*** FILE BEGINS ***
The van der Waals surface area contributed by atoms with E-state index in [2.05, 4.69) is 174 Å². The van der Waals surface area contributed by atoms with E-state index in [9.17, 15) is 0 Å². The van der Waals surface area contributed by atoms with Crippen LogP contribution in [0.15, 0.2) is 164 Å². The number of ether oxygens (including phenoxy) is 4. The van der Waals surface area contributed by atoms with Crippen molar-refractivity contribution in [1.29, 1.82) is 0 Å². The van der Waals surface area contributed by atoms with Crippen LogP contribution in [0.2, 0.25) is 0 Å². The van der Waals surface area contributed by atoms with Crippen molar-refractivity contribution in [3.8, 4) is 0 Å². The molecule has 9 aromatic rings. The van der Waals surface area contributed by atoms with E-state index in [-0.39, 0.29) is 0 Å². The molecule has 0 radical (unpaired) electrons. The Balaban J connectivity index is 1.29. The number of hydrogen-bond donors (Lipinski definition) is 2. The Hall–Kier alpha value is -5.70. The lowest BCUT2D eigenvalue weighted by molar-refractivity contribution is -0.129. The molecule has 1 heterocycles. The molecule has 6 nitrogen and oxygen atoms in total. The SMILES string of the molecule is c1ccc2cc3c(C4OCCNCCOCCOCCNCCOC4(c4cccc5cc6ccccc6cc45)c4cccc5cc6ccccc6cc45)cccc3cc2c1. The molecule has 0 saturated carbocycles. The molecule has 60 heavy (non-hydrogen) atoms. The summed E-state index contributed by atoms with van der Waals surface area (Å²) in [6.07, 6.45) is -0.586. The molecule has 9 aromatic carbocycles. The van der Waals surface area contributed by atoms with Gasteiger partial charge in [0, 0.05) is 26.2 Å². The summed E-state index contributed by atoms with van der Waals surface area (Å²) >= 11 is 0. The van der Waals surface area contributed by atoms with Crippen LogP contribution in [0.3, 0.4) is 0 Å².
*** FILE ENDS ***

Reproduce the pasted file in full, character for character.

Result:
The van der Waals surface area contributed by atoms with E-state index in [2.05, 4.69) is 174 Å². The van der Waals surface area contributed by atoms with E-state index in [9.17, 15) is 0 Å². The van der Waals surface area contributed by atoms with Crippen LogP contribution in [0.15, 0.2) is 164 Å². The number of ether oxygens (including phenoxy) is 4. The van der Waals surface area contributed by atoms with Crippen molar-refractivity contribution in [1.29, 1.82) is 0 Å². The van der Waals surface area contributed by atoms with Crippen LogP contribution in [0.2, 0.25) is 0 Å². The van der Waals surface area contributed by atoms with Crippen molar-refractivity contribution in [3.8, 4) is 0 Å². The molecule has 9 aromatic rings. The van der Waals surface area contributed by atoms with E-state index in [-0.39, 0.29) is 0 Å². The molecule has 0 radical (unpaired) electrons. The Balaban J connectivity index is 1.29. The number of hydrogen-bond donors (Lipinski definition) is 2. The Hall–Kier alpha value is -5.70. The lowest BCUT2D eigenvalue weighted by molar-refractivity contribution is -0.129. The molecule has 1 heterocycles. The molecule has 6 nitrogen and oxygen atoms in total. The SMILES string of the molecule is c1ccc2cc3c(C4OCCNCCOCCOCCNCCOC4(c4cccc5cc6ccccc6cc45)c4cccc5cc6ccccc6cc45)cccc3cc2c1. The molecule has 0 saturated carbocycles. The molecule has 60 heavy (non-hydrogen) atoms. The summed E-state index contributed by atoms with van der Waals surface area (Å²) in [6.07, 6.45) is -0.586. The molecule has 9 aromatic carbocycles. The van der Waals surface area contributed by atoms with Gasteiger partial charge in [0, 0.05) is 26.2 Å². The summed E-state index contributed by atoms with van der Waals surface area (Å²) >= 11 is 0. The van der Waals surface area contributed by atoms with Crippen LogP contribution in [0.3, 0.4) is 0 Å².